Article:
After the on-after. It was COLD! I'm front center; Mom is behind
me on my right; Dad is the orange hat in the background that's
started drinking again. 
All of a sudden, running maybe wasn't the worst thing in the world. One month later, I participated in a fun-run 5K put together by the Honey Badger Racing Team (a group of friends of mine, who mostly happen to be siblings and cousins of one another):

I'm second from the left; I'd ventured into the realm of
something-other-than-blonde hair for a few months.
My good friend Duff and I, doing a slow-
motion dramatic run-up to the finish line.
But then I didn't do anything else, again, until the subsequent autumn. I honestly cannot tell you what finally changed my mind, but I all of a sudden actually started going to the Rec. I'd paid my student fees for it for two years already and taken NO advantage of that investment. (Plus I found out that all of the treadmills had TVs attached, soooo...that helped.) When I started, I wasn't even able to run a mile without stopping to walk. Remember, I couldn't run! I would never run! Running was way beyond my physical capabilities!

This time, I was actually at the Rec when the first posters went up advertising the Marathon/Half-Marathon Training Class, and I was signed up before the N-nounce even went out to the student general population. (This was actually one of the first times I realized how much of an "adult," relatively speaking, I'd become: my parents offered to pay the $100 class fee, as well as buy me a new pair of running shoes, for my Christmas present that year--and I was overjoyed. When you finally start getting excited about receiving clothes and shoes and stuff for Christmas...congratulations, you're all grown up.)

That $100 was the best present I've ever gotten. The once-a-week class covered a wide array of topics, from what to eat, to how to stretch, to the physiology and psychology of running. The $100 included not only the class, but also a "run analysis" with a member of the Physical Therapy department, where they film you running and give you tips on how to better your form (usually $100 itself, I believe); access to the Rec's PT staff; a training plan special-tailored for you and your abilities (or lack thereof); a thrice-weekly Yoga for Athletes class; and featured speakers to talk about nutrition, massage, and lots of other things. Probably the biggest way I benefited from the class was just that: it was a class. I had to go once a week. It wasn't for credit, but the over-achiever in me knew better: it helped me stay focused, even when the Lincoln National Guard Half-Marathon was months and months away.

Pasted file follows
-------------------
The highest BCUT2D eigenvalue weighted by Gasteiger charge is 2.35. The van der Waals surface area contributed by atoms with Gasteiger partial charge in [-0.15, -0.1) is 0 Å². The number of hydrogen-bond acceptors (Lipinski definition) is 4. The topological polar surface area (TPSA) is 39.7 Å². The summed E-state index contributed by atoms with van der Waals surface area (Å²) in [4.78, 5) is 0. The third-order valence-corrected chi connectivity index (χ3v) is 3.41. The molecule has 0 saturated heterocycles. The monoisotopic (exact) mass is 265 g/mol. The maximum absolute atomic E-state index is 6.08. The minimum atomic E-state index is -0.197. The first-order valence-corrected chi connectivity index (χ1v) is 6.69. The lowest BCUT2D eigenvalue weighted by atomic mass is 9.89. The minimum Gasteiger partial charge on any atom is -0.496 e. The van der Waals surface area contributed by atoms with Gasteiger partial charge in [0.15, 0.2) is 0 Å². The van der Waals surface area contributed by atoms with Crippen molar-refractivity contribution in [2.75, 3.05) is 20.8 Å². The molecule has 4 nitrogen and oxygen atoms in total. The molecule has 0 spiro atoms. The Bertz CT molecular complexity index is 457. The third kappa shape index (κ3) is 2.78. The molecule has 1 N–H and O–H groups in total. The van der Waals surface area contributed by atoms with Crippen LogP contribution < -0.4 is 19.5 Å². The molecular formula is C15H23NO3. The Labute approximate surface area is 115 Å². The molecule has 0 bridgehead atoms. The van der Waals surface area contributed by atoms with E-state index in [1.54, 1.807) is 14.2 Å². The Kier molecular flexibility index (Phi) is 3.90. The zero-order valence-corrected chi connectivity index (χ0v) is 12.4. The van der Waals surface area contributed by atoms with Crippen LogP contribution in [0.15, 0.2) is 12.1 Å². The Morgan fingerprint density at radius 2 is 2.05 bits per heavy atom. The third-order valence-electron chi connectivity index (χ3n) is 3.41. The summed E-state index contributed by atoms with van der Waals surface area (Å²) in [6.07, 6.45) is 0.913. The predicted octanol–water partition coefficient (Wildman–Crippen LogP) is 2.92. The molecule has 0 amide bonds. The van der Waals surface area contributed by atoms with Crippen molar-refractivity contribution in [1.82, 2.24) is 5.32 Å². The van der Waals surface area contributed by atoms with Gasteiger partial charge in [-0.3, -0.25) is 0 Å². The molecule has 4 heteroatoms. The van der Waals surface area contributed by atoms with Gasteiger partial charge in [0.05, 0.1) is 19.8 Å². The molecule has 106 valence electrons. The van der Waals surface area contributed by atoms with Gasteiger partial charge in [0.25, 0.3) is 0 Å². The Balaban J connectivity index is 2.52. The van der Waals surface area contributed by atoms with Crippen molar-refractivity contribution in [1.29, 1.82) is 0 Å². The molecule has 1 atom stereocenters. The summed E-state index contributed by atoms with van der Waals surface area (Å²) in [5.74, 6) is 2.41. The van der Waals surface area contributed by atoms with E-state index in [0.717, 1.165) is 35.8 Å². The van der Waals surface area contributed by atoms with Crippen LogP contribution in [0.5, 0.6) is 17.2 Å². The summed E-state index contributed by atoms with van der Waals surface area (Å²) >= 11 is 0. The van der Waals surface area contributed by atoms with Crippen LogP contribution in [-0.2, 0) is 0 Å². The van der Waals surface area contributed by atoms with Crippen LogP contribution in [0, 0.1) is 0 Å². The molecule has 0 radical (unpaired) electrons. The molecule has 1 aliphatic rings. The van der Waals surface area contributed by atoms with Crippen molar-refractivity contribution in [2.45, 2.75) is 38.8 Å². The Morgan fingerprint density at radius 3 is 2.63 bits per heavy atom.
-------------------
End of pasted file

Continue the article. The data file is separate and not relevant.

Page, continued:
I gradually increased my mileage, stamina, and speed over the spring semester of 2012. At the end of March, I ran my longest distance yet: the 10-mile State Farm Run. I finished with a time of 2:02:50, which was just over my hoped-for goal of 12:00 min/miles, and promptly collapsed on the grass just to the east of the finish line. When I finally got up the strength to make it inside for some orange slices and a cup of water, the lady in front of me in line turned around and said, "I saw you finish, and thought 'Boy, it looks like she really pushed herself!' Nice job!" That made it all worthwhile. (But sheesh, don't get me started on the lack of water stops on that run, or the fact that it was just 5 miles out, 5 miles back, or the fact that it didn't start til 9, so I didn't finish until past 11, and even though it was still March, it was quite warm by then. But yeah, worthwhile.)


Okay, I hate to prolong this to another post (kidding about the "hate this" part! This way, I still have something to write about!), but I'm going to prolong this to another post. Run, Tory, Run: the Spellbinding Conclusion will be appearing soon on a computer screen near you.

Bis dann! (That's pronounced exactly the way it sounds, although just to clarify, the 'a' in "dann" is a long 'a'. "Dann" sounds like "dahn," and the phrase "bis dann" simply means "until then"!)

1 comment:

  1. Damn straight that is the gay-seeming man's wife! Love me some hashes with Clowers :)